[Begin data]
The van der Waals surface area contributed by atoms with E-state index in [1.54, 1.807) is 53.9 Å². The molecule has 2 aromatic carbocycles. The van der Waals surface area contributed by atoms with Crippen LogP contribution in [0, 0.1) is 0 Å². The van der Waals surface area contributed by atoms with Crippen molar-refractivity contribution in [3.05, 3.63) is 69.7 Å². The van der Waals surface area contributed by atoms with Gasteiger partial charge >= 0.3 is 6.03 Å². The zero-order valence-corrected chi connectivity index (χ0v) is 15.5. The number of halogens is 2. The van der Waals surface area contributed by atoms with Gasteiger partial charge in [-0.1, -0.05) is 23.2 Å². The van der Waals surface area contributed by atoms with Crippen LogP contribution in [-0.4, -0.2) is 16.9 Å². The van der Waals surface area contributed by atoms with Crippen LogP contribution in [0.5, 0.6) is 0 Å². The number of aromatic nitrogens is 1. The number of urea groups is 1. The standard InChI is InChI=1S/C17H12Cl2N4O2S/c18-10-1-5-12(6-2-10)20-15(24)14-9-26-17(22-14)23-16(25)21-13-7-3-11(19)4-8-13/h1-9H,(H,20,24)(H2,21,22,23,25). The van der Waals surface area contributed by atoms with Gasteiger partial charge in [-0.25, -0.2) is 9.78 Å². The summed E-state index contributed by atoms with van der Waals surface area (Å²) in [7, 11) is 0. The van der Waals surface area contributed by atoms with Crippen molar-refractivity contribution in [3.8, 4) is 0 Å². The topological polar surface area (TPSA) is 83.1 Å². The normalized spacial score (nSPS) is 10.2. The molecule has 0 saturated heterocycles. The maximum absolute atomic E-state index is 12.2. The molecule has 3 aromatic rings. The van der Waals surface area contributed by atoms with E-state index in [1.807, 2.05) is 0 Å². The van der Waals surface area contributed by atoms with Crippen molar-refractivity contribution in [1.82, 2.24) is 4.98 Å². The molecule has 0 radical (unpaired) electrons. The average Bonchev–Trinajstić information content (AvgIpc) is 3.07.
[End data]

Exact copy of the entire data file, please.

The van der Waals surface area contributed by atoms with E-state index in [1.54, 1.807) is 53.9 Å². The molecule has 2 aromatic carbocycles. The van der Waals surface area contributed by atoms with Crippen LogP contribution in [0, 0.1) is 0 Å². The van der Waals surface area contributed by atoms with Crippen molar-refractivity contribution in [3.05, 3.63) is 69.7 Å². The van der Waals surface area contributed by atoms with Gasteiger partial charge >= 0.3 is 6.03 Å². The zero-order valence-corrected chi connectivity index (χ0v) is 15.5. The number of halogens is 2. The van der Waals surface area contributed by atoms with Gasteiger partial charge in [-0.1, -0.05) is 23.2 Å². The van der Waals surface area contributed by atoms with Crippen LogP contribution in [-0.4, -0.2) is 16.9 Å². The van der Waals surface area contributed by atoms with Crippen LogP contribution in [0.5, 0.6) is 0 Å². The number of aromatic nitrogens is 1. The number of urea groups is 1. The standard InChI is InChI=1S/C17H12Cl2N4O2S/c18-10-1-5-12(6-2-10)20-15(24)14-9-26-17(22-14)23-16(25)21-13-7-3-11(19)4-8-13/h1-9H,(H,20,24)(H2,21,22,23,25). The van der Waals surface area contributed by atoms with Gasteiger partial charge in [-0.25, -0.2) is 9.78 Å². The summed E-state index contributed by atoms with van der Waals surface area (Å²) in [7, 11) is 0. The van der Waals surface area contributed by atoms with Crippen molar-refractivity contribution in [3.8, 4) is 0 Å². The topological polar surface area (TPSA) is 83.1 Å². The normalized spacial score (nSPS) is 10.2. The molecule has 0 saturated heterocycles. The maximum absolute atomic E-state index is 12.2. The molecule has 3 aromatic rings. The van der Waals surface area contributed by atoms with E-state index in [1.807, 2.05) is 0 Å². The van der Waals surface area contributed by atoms with Crippen molar-refractivity contribution in [1.82, 2.24) is 4.98 Å². The molecule has 0 radical (unpaired) electrons. The average Bonchev–Trinajstić information content (AvgIpc) is 3.07.